Hungarian-American psychologist Mihaly Csikszentmihalyi is best known as the thinker who coined the term "Flow," which he defined as following:
The best moments in our lives are not the passive, receptive, relaxing times … The best moments usually occur if a person’s body or mind is stretched to its limits in a voluntary effort to accomplish something difficult and worthwhile.
Since the publication of Hungarian-American psychologist Mihaly Csikszentmihalyi’s book on Flow States in 1990, people have sought various methods for achieving Flow.
Many of us know the deep satisfaction that coincides with being completely absorbed in an activity. Fortunately, Csikszentmihalyi offers an instructive roadmap.
According to the psychologist, 10 factors help you get into a Flow State. While many of these components may be present, it’s not necessary to experience all of them simultaneously. They are:
As Cal Newport writes in Deep Work, it takes roughly 20 minutes to completely focus on a task. Every time you stop work to check email, scroll through Instagram, or click on your news app, your brain must hit a reset button when you want to immerse yourself in work again.
This means many people never enter Flow States while at work. Distractions are too numerous and omnipresent. You need to focus to achieve Flow.
Flow States aren’t only for athletes. As Csikszentmihalyi writes, you can enter one while reading or writing. In fact, you can Flow through virtually any activity with sufficient training.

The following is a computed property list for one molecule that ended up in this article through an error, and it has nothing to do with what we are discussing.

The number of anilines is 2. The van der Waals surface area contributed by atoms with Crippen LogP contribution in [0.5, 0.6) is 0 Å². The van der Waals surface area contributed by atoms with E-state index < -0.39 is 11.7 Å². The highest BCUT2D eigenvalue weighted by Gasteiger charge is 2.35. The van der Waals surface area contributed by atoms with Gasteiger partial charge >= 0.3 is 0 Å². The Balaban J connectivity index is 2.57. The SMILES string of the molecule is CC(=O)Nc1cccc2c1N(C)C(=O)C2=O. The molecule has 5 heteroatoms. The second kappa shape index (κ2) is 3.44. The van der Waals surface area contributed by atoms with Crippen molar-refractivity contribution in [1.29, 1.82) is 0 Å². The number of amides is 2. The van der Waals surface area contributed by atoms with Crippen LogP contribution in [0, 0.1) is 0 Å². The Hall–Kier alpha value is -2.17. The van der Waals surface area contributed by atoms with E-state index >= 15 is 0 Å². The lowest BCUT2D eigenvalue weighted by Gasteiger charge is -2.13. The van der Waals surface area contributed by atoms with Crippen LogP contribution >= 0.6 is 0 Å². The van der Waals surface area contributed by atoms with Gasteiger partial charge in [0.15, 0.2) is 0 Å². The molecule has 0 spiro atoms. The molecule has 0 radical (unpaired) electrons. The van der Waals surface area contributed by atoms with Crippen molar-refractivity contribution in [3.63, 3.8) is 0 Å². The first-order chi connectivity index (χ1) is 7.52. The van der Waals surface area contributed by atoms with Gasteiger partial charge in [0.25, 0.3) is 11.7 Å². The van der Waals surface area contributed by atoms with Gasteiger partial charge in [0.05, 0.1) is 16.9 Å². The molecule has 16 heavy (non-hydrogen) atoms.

Newport shuts off all of his alerts on his devices and only checks email once a day to increase his opportunities for entering Flow.
Of course, not everyone has that option. If you work in crowded environments, whether in an office, at home, or in a communal workspace, you need to funnel your attention. You don’t have to sacrifice Flow, however.
While reaching a Flow State is possible through the above tactics, Csikszentmihalyi writes that they are also known by specific unique affective and attention states. These include:
One of the most powerful means we have for entering Flow is music.
In one study, musicians were hooked up to fMRI machines while pretending to perform with others. (Musician brain states are remarkably similar whether actually playing or imagining it.) The researchers discovered musicians’ brains sync in what is known as “Group Flow.”
Fortunately, you don’t need to be in a band to enter Flow States with music. Sukha uses specifically designed playlists to help you enter a Flow state and accomplish your tasks.
Associate professor of musicology, Teresa Lesiuk, has shown that listening to music while you work does the trick. The key is to choose music that calms the primitive and subconscious regions of your brain, which allows for a greater focus than if no music was playing.
Research shows that music should occupy your brain just enough to help you focus. You're actually able to pay attention better with a bit of noise in the background.
In his book, The Brain Revolution, Dr. Evian Gordon writes that music plays an important role in “influencing how our brain habituates, enhancing our focus and reducing distractions.” Characteristics such as volume, musical key, intensity, arrangement, tempo, and emotional values are all considered when we create a Sukha playlist.
Most importantly, the chances you’ll find meaning in your work—and life—also increases.